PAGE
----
The field is not tense. The lines, and the nets and the flag are not tense. Tension rises and falls with the arrival and departure of the people who visit there. If only we could be as objective as those game objects.
Gather perspective in.
Slow the heart rate down.
I might look like I have the calmest, most zen presence when I watch a sporting event. Whether I am on the sideline coaching, or I’m watching one of our kids play, I don’t show much emotion there.
I don’t yell, I don’t pace, I don’t react or emote or convey even the slightest hint of body language about the emotions that are so palpable and evident for people on the sideline of most youth sports games.
I admit, the feelings are there sometimes. I feel parts of what goes on around me. I have nerves when they play, and excitement in close games, but I rarely feel compelled to display what I might be feeling. I observe much more than I react.
I watch: the mittens banging on the glass at an arena…the kicks of the spectators as they imagine the ball moving with their swing instead of the swing of the players on the field.
I listen: to the angry frustration at a lack of control over what is unfolding on the field, or on the court or in the arena. I hear the disappointment, sometimes muttered under the breath of a parent or grandparent because the performance does not match up to expectation.
The fields, and the courts and the rinks don’t need my noise too. It’s loud enough.
Maybe fans/parents are loud because they need to be loud. Maybe that is where the bottled up emotion about other things in their lives can finally be uncorked.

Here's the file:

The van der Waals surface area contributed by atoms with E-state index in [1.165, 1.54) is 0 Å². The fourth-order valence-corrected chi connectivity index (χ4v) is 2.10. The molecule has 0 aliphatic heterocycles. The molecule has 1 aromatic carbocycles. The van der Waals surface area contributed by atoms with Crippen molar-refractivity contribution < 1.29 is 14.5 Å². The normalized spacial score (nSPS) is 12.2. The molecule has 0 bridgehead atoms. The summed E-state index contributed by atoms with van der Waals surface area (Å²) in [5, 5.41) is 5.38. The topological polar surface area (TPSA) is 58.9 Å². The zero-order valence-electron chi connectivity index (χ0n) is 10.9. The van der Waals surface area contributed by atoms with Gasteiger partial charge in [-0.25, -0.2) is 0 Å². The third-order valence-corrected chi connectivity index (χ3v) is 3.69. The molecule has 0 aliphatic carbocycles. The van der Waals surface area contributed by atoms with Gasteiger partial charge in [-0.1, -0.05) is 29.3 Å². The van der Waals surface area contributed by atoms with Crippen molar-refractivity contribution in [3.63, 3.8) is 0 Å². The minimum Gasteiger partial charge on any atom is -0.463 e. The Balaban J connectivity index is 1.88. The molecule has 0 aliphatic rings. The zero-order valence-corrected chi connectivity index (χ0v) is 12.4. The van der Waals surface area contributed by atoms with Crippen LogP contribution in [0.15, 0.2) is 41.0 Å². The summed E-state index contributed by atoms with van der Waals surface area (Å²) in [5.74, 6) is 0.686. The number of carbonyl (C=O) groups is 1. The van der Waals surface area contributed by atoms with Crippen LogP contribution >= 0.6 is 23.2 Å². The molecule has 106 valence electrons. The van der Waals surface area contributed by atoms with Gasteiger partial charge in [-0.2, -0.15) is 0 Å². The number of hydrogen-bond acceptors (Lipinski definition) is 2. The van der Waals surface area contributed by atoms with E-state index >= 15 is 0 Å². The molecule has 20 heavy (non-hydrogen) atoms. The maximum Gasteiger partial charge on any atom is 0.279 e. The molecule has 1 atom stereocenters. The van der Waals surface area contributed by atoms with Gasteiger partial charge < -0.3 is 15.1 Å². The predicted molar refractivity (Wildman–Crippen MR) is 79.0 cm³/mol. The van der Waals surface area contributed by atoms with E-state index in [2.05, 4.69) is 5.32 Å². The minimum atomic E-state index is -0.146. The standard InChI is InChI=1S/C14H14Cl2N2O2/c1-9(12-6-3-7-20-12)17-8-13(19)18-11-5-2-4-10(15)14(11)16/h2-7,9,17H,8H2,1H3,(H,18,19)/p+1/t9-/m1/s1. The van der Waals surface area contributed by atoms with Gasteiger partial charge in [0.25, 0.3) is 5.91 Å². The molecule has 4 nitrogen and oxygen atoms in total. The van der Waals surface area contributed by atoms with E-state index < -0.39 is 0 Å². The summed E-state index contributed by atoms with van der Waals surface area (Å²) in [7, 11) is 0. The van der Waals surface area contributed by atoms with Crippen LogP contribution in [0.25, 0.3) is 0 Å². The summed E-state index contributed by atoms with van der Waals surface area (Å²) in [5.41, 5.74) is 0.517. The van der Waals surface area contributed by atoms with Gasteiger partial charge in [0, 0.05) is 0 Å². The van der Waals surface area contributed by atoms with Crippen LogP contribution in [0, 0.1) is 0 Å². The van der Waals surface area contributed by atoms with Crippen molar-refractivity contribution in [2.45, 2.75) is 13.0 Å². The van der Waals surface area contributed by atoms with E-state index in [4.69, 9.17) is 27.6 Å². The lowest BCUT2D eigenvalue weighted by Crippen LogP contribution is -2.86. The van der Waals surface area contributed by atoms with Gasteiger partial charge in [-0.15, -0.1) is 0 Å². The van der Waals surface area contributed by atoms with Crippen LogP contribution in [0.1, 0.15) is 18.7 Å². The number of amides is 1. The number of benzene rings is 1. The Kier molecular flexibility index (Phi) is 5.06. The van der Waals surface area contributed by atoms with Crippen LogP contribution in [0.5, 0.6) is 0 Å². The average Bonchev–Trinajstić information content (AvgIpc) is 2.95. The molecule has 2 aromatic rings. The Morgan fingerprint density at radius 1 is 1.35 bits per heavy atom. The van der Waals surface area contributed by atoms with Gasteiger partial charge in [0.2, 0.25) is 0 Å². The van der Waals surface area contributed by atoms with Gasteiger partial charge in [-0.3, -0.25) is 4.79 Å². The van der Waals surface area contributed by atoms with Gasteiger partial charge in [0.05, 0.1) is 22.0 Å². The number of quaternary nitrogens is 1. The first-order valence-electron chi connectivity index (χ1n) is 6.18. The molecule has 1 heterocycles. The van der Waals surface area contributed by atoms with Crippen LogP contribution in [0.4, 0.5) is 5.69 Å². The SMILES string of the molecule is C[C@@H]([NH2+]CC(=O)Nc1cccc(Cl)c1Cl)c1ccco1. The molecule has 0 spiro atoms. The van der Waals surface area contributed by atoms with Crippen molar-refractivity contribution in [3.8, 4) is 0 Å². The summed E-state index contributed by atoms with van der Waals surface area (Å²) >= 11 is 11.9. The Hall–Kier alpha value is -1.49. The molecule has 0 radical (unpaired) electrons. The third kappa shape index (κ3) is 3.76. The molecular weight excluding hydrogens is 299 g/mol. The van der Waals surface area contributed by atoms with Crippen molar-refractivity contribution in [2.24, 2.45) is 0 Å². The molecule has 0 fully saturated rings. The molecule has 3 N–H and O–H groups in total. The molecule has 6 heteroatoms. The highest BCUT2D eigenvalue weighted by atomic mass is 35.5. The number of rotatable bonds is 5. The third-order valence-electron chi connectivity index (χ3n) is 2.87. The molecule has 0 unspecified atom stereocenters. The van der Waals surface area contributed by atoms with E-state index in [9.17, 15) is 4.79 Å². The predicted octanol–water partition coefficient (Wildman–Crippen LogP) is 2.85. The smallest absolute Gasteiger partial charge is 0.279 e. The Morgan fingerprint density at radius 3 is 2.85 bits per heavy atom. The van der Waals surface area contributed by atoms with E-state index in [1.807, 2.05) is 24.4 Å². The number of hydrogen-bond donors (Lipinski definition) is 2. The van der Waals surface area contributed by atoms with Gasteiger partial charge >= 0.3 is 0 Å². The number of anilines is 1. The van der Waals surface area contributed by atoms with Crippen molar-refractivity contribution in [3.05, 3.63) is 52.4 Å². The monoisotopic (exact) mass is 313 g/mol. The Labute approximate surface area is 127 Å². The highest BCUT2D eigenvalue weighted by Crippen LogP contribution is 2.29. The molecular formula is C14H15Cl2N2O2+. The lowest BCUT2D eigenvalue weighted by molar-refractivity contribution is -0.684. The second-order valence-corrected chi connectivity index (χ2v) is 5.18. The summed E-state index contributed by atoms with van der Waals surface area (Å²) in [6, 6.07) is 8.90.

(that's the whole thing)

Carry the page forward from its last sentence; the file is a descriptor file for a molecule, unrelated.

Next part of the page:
My kids are like that…but it’s still acceptable for them. They are young.
After a week of intense obeying and learning and following direction in school, our kids will release. They release in tears and in bickering and angst. It passes and we all feel better.
Maybe sports are that outlet for adults. It is a human necessity to feel the world around us, but it is not appropriate to cry all the time, or to laugh in some settings. Emotion needs to happen, and as a response to that innate need, society has created the sporting arena.
The more pent up emotion, the more display on the sidelines at our kids’ games.
Sports used to be my outlet for anger, and I would run myself to death to work through things. It was therapeutic. Maybe I don’t need sports for my outlet anymore because I have fully accepted and embraced every kind of emotion that surfaces for me. I work to deal with my emotions outside of the sports world.
I watch a weekly crying show. (Every Sunday night, I let myself cry my eyes out) I verbalize what needs to be verbalized and I write, too. I write about what would otherwise be bottled emotions. If I feel an emotion rising about a song or a commercial, and I don’t stifle the tears…I let them flow.
It’s not perfect, and I’m not sure it entirely answers the questions I have about apparent rage in the stands, but maybe if we just granted each other permission to feel…wholly and completely without the fear of judgment or ridicule…those stands might be a lot more pleasant and a flag would just be a flag and a line would just be a line.